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Int J Gynaecol Obstet. 2011 Jun;113(3):225-8. doi: 10.1016/j.ijgo.2010.12.018. Epub 2011 Apr 9.

Psychosexual correlates of persistent postsurgical pain in patients with vulvodynia.

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  • 1Department of Obstetrics and Gynecology, Pelvic Pain Research Unit, Division of Advanced Laparoscopy and Pelvic Pain, University of North Carolina School of Medicine, Chapel Hill, USA.

Abstract

OBJECTIVE:

To examine long-term reports of pain and psychologic correlates of pain in women after vestibulectomy.

METHODS:

In a retrospective cross-sectional exploratory study, 37 women who had undergone vestibulectomy between January 1989 and January 2008 completed questionnaires assessing demographic information, self-reported levels of pain, anxiety, somatization, psychologic distress, and sexual function.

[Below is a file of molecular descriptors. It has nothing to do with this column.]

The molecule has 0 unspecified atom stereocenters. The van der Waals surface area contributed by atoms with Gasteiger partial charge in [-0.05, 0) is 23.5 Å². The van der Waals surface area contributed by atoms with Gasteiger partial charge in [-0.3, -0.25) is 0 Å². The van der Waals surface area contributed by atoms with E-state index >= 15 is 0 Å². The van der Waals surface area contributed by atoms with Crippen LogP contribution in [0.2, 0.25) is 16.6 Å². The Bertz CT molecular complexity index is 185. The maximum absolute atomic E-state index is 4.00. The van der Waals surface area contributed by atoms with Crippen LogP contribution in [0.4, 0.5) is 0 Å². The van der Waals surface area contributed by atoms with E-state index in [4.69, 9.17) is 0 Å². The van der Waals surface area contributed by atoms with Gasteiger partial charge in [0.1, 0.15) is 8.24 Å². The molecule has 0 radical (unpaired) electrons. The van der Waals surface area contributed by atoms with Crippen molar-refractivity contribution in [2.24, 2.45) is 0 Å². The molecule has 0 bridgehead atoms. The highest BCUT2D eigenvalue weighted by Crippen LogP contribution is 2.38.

RESULTS:

Eight women reported being completely pain free after surgery. The remaining 29 women reported various levels of pain during intercourse (as measured by the Gracely pain scale) and decreased sexual function (as measured by a sexual functioning questionnaire). Various measures of psychologic distress were associated with average intercourse-related pain, including brief symptom inventory (P=0.002), Pennebaker inventory of limbic languidness (P=0.002), perceived stress scale (P=0.04), and Spielberger trait-anxiety inventory (P=0.01). These same measures of psychological distress were similarly associated with general, unprovoked vaginal pain.

CONCLUSION:

The present data suggest that the pathophysiology of localized vulvodynia may be more complex in some women, leading to a suboptimal response to surgical treatment.

Copyright © 2011. Published by Elsevier Ireland Ltd.

PMID:
21481387
[PubMed - indexed for MEDLINE]
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